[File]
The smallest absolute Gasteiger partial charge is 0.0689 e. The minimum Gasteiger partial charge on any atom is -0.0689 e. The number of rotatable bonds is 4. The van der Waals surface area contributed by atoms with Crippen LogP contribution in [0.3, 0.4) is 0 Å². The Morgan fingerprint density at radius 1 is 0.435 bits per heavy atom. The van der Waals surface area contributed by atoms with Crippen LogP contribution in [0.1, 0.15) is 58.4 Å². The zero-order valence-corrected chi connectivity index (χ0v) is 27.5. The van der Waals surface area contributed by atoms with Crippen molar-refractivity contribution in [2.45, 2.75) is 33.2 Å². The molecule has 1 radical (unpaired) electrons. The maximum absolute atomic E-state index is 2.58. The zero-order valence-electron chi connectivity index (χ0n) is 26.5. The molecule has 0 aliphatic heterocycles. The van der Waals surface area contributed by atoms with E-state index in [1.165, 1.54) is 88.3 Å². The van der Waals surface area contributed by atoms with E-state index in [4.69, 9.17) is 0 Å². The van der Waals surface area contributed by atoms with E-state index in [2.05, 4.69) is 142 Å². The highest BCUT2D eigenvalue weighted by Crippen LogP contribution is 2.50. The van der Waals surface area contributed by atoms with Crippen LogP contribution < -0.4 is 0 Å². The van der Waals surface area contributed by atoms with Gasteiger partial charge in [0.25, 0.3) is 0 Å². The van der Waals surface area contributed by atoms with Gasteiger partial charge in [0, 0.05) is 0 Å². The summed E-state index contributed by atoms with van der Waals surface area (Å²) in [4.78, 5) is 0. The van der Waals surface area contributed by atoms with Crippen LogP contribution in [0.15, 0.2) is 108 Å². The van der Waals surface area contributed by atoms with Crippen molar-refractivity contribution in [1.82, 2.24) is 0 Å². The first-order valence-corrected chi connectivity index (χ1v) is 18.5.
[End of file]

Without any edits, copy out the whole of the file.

The smallest absolute Gasteiger partial charge is 0.0689 e. The minimum Gasteiger partial charge on any atom is -0.0689 e. The number of rotatable bonds is 4. The van der Waals surface area contributed by atoms with Crippen LogP contribution in [0.3, 0.4) is 0 Å². The Morgan fingerprint density at radius 1 is 0.435 bits per heavy atom. The van der Waals surface area contributed by atoms with Crippen LogP contribution in [0.1, 0.15) is 58.4 Å². The zero-order valence-corrected chi connectivity index (χ0v) is 27.5. The van der Waals surface area contributed by atoms with Crippen molar-refractivity contribution in [2.45, 2.75) is 33.2 Å². The molecule has 1 radical (unpaired) electrons. The maximum absolute atomic E-state index is 2.58. The zero-order valence-electron chi connectivity index (χ0n) is 26.5. The molecule has 0 aliphatic heterocycles. The van der Waals surface area contributed by atoms with E-state index in [1.165, 1.54) is 88.3 Å². The van der Waals surface area contributed by atoms with E-state index in [4.69, 9.17) is 0 Å². The van der Waals surface area contributed by atoms with E-state index in [2.05, 4.69) is 142 Å². The highest BCUT2D eigenvalue weighted by Crippen LogP contribution is 2.50. The van der Waals surface area contributed by atoms with Crippen LogP contribution < -0.4 is 0 Å². The van der Waals surface area contributed by atoms with Gasteiger partial charge in [0.25, 0.3) is 0 Å². The van der Waals surface area contributed by atoms with Gasteiger partial charge in [0, 0.05) is 0 Å². The summed E-state index contributed by atoms with van der Waals surface area (Å²) in [4.78, 5) is 0. The van der Waals surface area contributed by atoms with Crippen LogP contribution in [0.15, 0.2) is 108 Å². The van der Waals surface area contributed by atoms with Crippen molar-refractivity contribution in [1.82, 2.24) is 0 Å². The first-order valence-corrected chi connectivity index (χ1v) is 18.5.